35. def evaluate(params)

  36. class VariableExpr def initialize(name) @name = name end def evaluate(params)

    params.fetch(@name) end end
  37. class ConstantExpr def initialize(value) @value = value end def evaluate(_params)

    @value end end
  38. class SumExpr def initialize(left, right) @left = left @right =

    right end def evaluate(params) @left.evaluate(params) + @right.evaluate(params) end end

  39. class ProductExpr def initialize(left, right) @left = left @right =

    right end def evaluate(params) @left.evaluate(params) * @right.evaluate(params) end end

  40. 
 
 params = { volume: 20, distance: 200, }

    
 

  41. 
 
 params = { volume: 20, distance: 200, }

    price_formula.evaluate(params)
 

  42. 
 
 params = { volume: 20, distance: 200, }

    price_formula.evaluate(params)
 
 4200
  43. THE POINT

  44. SumExpr.new( ConstantExpr.new(200), ProductExpr.new( VariableExpr.new(Tvolume), VariableExpr.new(Tdistance), ) )
 
 
 


    
 

  45. SumExpr.new( ConstantExpr.new(200), ProductExpr.new( VariableExpr.new(Tvolume), VariableExpr.new(Tdistance), ) )
 
 + Z[>

    4200 const Z[> 200 * Z[> 4000 var volume Z[> 20 var distance Z[> 200
  46. class Node def initialize(name, value, children) @name = name @value

    = value @children = children end end
  47. + Z[> 4200 const Z[> 200 * Z[> 4000 var

    volume Z[> 20 var distance Z[> 200
  48. + Z[> 4200 const Z[> 200 * Z[> 4000 var

    volume Z[> 20 var distance Z[> 200 Node.new("+", 4200, [const_node, product_node])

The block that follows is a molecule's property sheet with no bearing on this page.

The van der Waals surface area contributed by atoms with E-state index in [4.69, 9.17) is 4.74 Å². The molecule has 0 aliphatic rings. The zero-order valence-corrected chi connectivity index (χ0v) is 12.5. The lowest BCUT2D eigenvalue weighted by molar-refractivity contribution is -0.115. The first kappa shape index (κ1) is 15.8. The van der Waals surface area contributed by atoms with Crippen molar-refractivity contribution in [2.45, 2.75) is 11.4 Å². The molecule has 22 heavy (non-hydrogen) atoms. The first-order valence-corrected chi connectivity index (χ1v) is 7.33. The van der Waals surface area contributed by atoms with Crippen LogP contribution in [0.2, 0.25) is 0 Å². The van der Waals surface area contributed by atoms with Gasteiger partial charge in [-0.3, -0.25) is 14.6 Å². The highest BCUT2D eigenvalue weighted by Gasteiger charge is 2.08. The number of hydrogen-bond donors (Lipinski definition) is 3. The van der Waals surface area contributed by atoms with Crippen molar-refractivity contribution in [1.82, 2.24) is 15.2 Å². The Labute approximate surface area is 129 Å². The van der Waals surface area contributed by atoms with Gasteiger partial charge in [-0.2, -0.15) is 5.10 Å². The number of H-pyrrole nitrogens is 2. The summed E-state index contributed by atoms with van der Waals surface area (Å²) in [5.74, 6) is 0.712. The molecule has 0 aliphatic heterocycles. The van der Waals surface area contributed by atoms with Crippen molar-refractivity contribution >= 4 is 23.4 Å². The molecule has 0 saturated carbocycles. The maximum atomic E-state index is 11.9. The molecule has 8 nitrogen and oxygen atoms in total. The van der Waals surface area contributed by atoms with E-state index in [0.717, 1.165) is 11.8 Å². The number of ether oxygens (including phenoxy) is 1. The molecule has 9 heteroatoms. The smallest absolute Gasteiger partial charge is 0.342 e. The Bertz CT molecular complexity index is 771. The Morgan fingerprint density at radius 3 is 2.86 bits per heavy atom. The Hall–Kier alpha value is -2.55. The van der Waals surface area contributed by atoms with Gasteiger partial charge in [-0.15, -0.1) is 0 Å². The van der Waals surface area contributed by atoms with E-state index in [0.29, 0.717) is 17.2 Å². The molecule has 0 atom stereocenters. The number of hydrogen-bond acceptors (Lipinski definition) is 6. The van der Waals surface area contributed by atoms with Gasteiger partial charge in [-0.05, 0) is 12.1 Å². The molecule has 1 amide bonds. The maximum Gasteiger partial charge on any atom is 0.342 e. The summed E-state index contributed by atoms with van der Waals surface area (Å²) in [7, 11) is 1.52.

49. + Z[> 4200 const Z[> 200 * Z[> 4000 var

    volume Z[> 20 var distance Z[> 200 Node.new("+", 4200, [const_node, product_node]) Node.new("var volume", 20, [])
  50. None
  51. class VariableExpr def initialize(name) @name = name end def evaluate(params)

    params.fetch(@name) end end
  52. class VariableExpr def initialize(name) @name = name end def evaluate(params)

    Node.new( "var #{@name}", params.fetch(@name), [], ) end end
  53. class ConstantExpr def initialize(value) @value = value end def evaluate(_params)

    @value end end
  54. class ConstantExpr def initialize(value) @value = value end def evaluate(_params)

    Node.new( 'const', @value, [], ) end end
  55. class SumExpr def initialize(left, right) @left = left @right =

    right end def evaluate(params) left_node = @left.evaluate(params) right_node = @right.evaluate(params) Node.new( '+', left_node.value + right_node.value, [left_node, right_node], ) end end